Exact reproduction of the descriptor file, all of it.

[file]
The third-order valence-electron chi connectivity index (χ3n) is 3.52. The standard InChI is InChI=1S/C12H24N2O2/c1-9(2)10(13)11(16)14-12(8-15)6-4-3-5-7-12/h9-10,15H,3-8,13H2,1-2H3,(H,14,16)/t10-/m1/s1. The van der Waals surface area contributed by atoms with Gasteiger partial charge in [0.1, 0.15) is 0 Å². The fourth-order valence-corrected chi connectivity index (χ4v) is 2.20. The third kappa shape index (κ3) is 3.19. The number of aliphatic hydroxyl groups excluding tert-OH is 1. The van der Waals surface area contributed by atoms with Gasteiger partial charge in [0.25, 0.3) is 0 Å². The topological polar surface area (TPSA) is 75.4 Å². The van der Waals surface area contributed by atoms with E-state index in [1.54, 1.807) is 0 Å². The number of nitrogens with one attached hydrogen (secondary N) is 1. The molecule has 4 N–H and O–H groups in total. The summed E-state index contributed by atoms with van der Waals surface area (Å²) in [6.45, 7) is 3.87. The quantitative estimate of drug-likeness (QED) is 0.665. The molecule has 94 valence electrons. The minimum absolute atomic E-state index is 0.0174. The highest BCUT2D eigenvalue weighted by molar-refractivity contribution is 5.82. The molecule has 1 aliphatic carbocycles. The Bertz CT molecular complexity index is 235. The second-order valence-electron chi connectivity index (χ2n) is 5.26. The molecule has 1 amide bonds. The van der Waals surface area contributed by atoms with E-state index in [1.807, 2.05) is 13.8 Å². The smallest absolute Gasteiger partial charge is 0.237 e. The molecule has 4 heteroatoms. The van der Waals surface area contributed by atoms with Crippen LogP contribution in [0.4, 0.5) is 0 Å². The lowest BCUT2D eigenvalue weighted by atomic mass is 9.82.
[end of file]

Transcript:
The third-order valence-electron chi connectivity index (χ3n) is 3.52. The standard InChI is InChI=1S/C12H24N2O2/c1-9(2)10(13)11(16)14-12(8-15)6-4-3-5-7-12/h9-10,15H,3-8,13H2,1-2H3,(H,14,16)/t10-/m1/s1. The van der Waals surface area contributed by atoms with Gasteiger partial charge in [0.1, 0.15) is 0 Å². The fourth-order valence-corrected chi connectivity index (χ4v) is 2.20. The third kappa shape index (κ3) is 3.19. The number of aliphatic hydroxyl groups excluding tert-OH is 1. The van der Waals surface area contributed by atoms with Gasteiger partial charge in [0.25, 0.3) is 0 Å². The topological polar surface area (TPSA) is 75.4 Å². The van der Waals surface area contributed by atoms with E-state index in [1.54, 1.807) is 0 Å². The number of nitrogens with one attached hydrogen (secondary N) is 1. The molecule has 4 N–H and O–H groups in total. The summed E-state index contributed by atoms with van der Waals surface area (Å²) in [6.45, 7) is 3.87. The quantitative estimate of drug-likeness (QED) is 0.665. The molecule has 94 valence electrons. The minimum absolute atomic E-state index is 0.0174. The highest BCUT2D eigenvalue weighted by molar-refractivity contribution is 5.82. The molecule has 1 aliphatic carbocycles. The Bertz CT molecular complexity index is 235. The second-order valence-electron chi connectivity index (χ2n) is 5.26. The molecule has 1 amide bonds. The van der Waals surface area contributed by atoms with E-state index in [1.807, 2.05) is 13.8 Å². The smallest absolute Gasteiger partial charge is 0.237 e. The molecule has 4 heteroatoms. The van der Waals surface area contributed by atoms with Crippen LogP contribution in [0.4, 0.5) is 0 Å². The lowest BCUT2D eigenvalue weighted by atomic mass is 9.82.